- Sat, May 27Merge
- Sat, Jun 03Stone Ridge
- Fri, Sep 22Merge | The Stone Gallery
- Sat, Sep 23Merge
- Sat, Sep 23Merge | The Biergarten
This year MERGE is extremely proud to showcase solo exhibitions of two brilliant woman artists, neighbors in our very own midst.
Each artist, S. Lillian Horst aka SusanLRoss and Millicent Young live and work in Upstate New York, coincidentally, right here in Stone Ridge both only a stone throw away.
BEHIND THE SCENES
S.Lillian Horst aka SusanLRoss
Exhibition: May 27 - June 11
Daily: 11am - 6pm
extended: June 12-25
by Appointment only
Opening: Friday,May 26, 6 - 9pm
MERGE is thrilled to present the work of a multi-talented tour-de-force, (Susan) Lillian is not only an accomplished painter but whose illustrious career at George Lucas Digital Films, ILM - Industrial Light and Magic as a lead viewpainter, supervisor, texture mapper, and modelmaker has created images sealed in our imaginations.
We are thrilled to showcase the exuberant, impressive and powerful large scale paintings of a talented local artist.
The retrospective will span her career as an artist hyphenated and influenced by her prodigious and creative years at ILM.
The early years
Lillian, was an early experimenter of Acrylic Rhoplex and worked often in large format 6' x 6'.
George Lucas Film- the ILM Years
Lillian's career at ILM, then known as Susan Ross, began in the model room and she was promoted to lead viewpainter of digital textures in the paint department at a nascent time of digital animation, of which Lucasfilms was at the forefront and the pioneer of the technology.
Lillian created the painting texture maps that brought to life the digital Chewbacca of Star Wars fame and the dinosaurs from Lost World and worked in the visual effect department creating fantastical worlds for Star Wars and many others.
My interest lies in the interior world, how we process thought, the decisions we make. Knowing that we take in all we see, hear, and feel, initially with no censorship, and out of this information we develop a story which may or may not make sense, based often on little or no preceding information or from beliefs or feelings we already have, provides the starting point of my inquiry.
The Later Years
For twenty years I worked in the special effects industry, first building models using real materials and for the last twelve of those years I painted creatures for the movies using the computer. By zooming in for greater realistic detail, I found at some point the pixel paint became completely abstract but within the abstraction, recognizable images emerged.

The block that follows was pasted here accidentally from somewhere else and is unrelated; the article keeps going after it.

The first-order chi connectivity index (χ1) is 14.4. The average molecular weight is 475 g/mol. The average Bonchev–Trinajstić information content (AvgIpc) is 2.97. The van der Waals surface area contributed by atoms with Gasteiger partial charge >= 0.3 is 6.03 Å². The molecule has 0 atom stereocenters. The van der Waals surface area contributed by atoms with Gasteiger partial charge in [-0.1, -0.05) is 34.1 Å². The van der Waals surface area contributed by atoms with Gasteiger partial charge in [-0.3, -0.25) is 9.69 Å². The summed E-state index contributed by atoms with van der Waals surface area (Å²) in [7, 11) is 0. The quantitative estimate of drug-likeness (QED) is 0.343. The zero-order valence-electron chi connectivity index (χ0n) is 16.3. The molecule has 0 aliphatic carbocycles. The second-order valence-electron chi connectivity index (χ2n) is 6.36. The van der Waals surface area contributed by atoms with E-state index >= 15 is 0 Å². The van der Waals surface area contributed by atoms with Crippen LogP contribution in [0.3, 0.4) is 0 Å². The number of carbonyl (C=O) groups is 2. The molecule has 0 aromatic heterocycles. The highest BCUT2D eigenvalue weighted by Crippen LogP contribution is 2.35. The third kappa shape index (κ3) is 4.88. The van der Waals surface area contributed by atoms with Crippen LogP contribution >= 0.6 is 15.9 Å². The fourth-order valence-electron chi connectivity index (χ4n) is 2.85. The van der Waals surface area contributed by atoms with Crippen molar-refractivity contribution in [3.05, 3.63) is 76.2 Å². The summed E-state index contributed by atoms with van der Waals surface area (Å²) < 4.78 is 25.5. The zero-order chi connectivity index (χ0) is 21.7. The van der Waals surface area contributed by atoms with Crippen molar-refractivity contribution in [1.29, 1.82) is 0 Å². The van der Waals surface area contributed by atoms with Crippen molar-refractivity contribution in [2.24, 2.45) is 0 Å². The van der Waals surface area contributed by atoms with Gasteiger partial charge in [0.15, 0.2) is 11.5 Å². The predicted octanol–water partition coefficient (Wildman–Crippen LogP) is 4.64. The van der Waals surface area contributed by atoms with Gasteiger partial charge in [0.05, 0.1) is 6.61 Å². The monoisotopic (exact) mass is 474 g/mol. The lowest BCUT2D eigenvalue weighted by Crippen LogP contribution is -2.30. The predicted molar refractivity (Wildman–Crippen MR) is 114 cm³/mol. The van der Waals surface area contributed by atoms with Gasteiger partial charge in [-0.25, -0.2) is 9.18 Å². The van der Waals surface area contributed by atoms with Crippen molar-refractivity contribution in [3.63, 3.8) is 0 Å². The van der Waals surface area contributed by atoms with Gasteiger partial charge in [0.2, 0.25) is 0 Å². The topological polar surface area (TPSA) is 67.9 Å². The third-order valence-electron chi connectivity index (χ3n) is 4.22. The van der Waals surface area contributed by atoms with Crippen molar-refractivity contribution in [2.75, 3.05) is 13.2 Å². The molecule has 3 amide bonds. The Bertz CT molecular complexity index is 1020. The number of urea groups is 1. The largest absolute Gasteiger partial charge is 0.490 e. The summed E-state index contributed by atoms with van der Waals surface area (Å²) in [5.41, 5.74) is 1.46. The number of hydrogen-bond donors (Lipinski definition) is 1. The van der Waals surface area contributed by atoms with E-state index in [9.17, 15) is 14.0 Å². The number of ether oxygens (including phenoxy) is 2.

In my own work, I find scribbling with brush and paint while continually turning the canvas, encourages the same unconscious behavior, and out of this, the images appear that with a few strokes become visible to a wider audience. When this happens, the seeming disparate elements that form are already speaking clearly to an issue before I have become cognizant of it. This is the moment that fascinates me, the discovery that my unconscious state has already organized the information in a particular way that makes sense.
A completed painting confronts and explores issues that I am concerned with. The characters are not so much referential to humans as to a working thought process that allows me to explore questions concerning family relationships, and our relationship to the culture and world within which we live. The issues focus on the state of things, how we communicate, live, and love. My paintings are the visceral connection I have with the questions and exploration of what it means to be human.
The viewer, when confronted with my work, brings their own unique experiences and history which informs the way in which they perceive and understand my painting. I am not interested in them having my experience but rather that together we inform each other in another way of seeing. I hope that my painting brings questions, dialog, elicits an emotional response that makes one think.